905-Area Home Prices Dip 6.3% Between March and April
Overall real estate market activity dipped considerably between March and April in the Greater Toronto Area as homebuyers grappled with a newly-minted higher cost of borrowing.
However, it’s sales and price growth in the outlying 905 parts of the GTA that are seeing the most precipitous declines according to the latest statistics from the Toronto Regional Real Estate Board (TRREB).
Detached homes sales in the 905 declined by 47.2% year over year in April, while transactions for the same segment decreased by 34% in the 416. Semi-detached home sales in the 905 fell by 39.6% during the same period, compared to a 35.7% drop in Toronto proper. Townhouse sales in the 905 fell by 44.1% year-over-year in April and by 41.6% in the 416.
Only in the condominium segment of the market were sales lower in the 416 (-34.5%) than in the 905 (-32.2%).
According the latest TRREB statistics, the average home price in the overall GTA declined by 3.5% in April to $1,254,436 from $1,300,082 a month prior. Falling prices were disproportionately found in the 905 markets, however: at an average of $1,261,332 in April, that’s down 6.3% from the $1,346,331 average price recorded in March. In contrast, the average price in the City of Toronto rose 2% month over month, to $1,243,070.
An independent analysis conducted by John Pasalis of Realosophy Realty comparing low-rise price trends between the first three weeks of February and April also revealed price declines between 6 – 21% throughout the GTA.
Rising Interest Rates Eating into Affordability
The most obvious explanation is that interest rates have increased by 75 basis points since March 2 and they’re slated to keep rising. The 905 is where the lion’s share of the GTA’s population lives and, therefore, where most transactions occur, so a dip in sales and prices might not be reflective of the whole story. Still, it is telling that the 416 rental market is on fire, suggesting that people who left the city at the onset of the COVID-19 pandemic are returning. In addition to rising interest rates, inflation is taking sizeable chunks out of people’s incomes.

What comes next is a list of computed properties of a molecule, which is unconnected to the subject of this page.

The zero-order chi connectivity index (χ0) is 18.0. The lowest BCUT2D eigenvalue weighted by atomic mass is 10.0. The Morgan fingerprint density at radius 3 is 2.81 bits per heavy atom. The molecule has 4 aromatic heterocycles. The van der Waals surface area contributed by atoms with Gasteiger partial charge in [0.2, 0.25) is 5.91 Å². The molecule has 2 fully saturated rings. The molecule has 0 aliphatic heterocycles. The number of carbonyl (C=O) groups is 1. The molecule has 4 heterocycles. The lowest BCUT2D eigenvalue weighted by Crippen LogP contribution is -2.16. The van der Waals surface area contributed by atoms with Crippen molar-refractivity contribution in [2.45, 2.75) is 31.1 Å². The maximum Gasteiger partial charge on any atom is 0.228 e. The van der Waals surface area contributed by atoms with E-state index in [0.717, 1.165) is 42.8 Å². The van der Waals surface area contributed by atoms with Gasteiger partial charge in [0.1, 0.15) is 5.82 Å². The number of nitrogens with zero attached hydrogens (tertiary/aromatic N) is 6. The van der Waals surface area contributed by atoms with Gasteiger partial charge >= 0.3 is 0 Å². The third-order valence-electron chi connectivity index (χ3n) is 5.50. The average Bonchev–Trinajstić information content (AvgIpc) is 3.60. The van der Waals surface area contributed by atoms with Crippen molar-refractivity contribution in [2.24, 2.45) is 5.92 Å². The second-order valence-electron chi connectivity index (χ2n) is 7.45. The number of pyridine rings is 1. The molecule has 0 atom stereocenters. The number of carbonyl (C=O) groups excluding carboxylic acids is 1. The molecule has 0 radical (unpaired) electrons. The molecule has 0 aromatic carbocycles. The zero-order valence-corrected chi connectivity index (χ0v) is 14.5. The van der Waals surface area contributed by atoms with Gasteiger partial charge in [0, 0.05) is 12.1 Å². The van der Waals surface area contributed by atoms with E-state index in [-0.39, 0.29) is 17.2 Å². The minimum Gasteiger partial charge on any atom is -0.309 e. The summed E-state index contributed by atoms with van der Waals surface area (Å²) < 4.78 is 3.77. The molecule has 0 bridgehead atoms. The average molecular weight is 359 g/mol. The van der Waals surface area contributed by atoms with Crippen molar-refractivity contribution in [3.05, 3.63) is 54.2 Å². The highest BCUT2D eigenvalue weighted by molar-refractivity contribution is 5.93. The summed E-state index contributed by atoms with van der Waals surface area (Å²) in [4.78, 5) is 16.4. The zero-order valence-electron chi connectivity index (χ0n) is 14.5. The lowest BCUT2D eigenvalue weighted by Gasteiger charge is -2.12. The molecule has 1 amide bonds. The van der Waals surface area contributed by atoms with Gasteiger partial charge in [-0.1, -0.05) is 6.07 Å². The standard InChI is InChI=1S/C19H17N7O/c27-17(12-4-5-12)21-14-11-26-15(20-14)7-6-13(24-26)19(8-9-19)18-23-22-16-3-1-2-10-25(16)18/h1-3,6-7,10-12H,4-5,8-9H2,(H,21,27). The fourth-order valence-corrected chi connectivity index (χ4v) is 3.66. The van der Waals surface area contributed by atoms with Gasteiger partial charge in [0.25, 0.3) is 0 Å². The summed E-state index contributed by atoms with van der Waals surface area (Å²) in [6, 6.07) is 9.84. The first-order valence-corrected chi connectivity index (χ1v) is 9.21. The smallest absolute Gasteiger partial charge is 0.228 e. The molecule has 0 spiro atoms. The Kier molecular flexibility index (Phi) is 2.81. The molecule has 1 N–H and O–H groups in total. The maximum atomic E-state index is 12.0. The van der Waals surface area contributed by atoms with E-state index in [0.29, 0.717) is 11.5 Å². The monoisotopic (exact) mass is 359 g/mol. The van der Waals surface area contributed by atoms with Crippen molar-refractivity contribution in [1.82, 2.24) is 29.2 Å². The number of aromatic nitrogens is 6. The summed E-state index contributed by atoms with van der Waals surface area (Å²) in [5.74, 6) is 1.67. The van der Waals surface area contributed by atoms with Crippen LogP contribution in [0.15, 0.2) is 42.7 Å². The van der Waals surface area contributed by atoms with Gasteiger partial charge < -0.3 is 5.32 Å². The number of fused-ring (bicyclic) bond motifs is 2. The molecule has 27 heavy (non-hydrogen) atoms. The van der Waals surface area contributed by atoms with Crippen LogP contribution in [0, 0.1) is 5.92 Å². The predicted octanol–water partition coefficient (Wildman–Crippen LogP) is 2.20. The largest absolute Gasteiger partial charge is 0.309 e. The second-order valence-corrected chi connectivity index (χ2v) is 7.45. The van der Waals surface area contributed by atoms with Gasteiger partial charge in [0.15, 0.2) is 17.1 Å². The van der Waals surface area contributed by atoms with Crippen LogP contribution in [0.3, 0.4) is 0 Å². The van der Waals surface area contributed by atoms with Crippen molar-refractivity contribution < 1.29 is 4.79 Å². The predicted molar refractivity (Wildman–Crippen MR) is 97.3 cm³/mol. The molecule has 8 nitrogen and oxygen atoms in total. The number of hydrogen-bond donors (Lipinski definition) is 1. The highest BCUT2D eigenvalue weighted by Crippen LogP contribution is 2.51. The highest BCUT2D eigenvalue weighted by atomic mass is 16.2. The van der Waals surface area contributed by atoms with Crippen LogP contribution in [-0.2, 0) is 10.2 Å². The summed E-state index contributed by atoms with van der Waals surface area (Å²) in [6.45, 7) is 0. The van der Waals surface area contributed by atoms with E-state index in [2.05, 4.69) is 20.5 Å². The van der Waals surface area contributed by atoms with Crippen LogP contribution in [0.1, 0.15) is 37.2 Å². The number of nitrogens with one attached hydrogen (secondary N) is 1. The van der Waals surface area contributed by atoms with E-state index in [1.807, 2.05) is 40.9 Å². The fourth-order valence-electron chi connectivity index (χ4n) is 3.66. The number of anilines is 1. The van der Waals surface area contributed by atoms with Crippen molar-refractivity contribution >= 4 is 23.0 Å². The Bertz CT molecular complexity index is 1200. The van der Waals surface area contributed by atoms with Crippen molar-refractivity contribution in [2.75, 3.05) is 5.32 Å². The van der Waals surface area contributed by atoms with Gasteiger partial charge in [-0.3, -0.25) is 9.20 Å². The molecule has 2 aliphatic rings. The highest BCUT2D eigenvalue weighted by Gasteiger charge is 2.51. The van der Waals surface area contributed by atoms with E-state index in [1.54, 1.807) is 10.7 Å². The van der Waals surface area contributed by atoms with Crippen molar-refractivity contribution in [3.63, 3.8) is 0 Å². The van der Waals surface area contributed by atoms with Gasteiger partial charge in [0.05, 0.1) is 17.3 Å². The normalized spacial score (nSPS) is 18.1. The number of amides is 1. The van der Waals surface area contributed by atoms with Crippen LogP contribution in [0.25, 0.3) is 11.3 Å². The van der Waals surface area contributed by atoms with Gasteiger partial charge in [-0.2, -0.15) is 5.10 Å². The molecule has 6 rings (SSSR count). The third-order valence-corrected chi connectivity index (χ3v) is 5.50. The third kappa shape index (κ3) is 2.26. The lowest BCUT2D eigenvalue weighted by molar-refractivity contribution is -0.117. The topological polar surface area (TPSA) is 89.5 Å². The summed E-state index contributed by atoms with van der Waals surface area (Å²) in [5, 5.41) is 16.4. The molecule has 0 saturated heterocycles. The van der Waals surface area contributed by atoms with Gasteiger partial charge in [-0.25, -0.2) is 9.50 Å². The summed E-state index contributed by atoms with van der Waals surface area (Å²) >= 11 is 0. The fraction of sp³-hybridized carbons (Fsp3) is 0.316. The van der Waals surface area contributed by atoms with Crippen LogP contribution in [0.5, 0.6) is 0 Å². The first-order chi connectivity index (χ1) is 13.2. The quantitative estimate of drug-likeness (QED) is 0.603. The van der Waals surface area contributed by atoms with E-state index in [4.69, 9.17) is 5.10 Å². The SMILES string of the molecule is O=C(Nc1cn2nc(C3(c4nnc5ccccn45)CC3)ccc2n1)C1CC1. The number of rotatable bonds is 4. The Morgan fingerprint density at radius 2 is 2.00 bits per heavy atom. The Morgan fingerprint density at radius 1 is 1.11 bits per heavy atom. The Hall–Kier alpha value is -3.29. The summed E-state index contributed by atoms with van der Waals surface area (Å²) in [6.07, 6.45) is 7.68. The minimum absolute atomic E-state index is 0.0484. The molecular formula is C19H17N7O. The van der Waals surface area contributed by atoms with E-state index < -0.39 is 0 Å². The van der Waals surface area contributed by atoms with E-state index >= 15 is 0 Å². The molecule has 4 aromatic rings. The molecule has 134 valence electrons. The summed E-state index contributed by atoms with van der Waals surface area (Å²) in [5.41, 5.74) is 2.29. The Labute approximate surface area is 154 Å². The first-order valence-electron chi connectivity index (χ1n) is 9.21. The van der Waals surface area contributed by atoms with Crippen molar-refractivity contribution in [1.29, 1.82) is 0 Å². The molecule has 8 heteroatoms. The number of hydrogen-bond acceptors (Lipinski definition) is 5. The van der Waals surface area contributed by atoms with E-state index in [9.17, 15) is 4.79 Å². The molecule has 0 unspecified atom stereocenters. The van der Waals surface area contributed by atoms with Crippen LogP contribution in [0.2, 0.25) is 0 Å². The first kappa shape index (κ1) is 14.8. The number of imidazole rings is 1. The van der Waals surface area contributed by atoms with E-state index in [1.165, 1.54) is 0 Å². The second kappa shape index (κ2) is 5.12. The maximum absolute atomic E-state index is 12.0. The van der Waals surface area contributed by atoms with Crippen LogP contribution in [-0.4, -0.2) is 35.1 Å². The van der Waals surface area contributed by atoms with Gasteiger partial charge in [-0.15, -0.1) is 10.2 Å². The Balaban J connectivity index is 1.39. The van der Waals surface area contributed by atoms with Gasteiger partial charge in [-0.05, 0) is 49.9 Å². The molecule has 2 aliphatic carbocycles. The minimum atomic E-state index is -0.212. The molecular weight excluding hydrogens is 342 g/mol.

As TRREB Chief Market Analyst Jason Mercer stated in the board’s April report, fundamentals are still tight enough to support price growth from a year-over-year perspective — but at a less searing pace than observed during the pandemic.
“Despite slower sales, market conditions remained tight enough to support higher selling prices compared to last year. However, in line with TRREB’s forecast, there is evidence of buyers responding to increased choice in the marketplace, with the average and benchmark prices dipping month-over-month. It is anticipated that there will be enough competition between buyers to support continued price growth relative to 2021, but the annual pace of growth will moderate in the coming months,” he stated.
905 “Definitely More Vulnerable”
The 905 is also where the fastest price increases have occurred during the last two years, and that consequently means it’s the most susceptible to major price corrections, says Nasma Ali, Broker and Founder of One Group Real Estate.
“I think with prices going down recently, a correction is occurring in the city, but in the 905, while it’s too early to say, it is definitely more vulnerable,” Ali said. “In some of those markets, prices went up 40-100%, sometimes even 140%, since 2020. So if you have a 30% setback, that’s a crash in a regular market but here 30% just brings us back to 2021.”
She added that activity in Toronto’s suburbs was comparatively docile before the pandemic.
“COVID revived the suburbs,” Ali said. “The city is resilient, though.”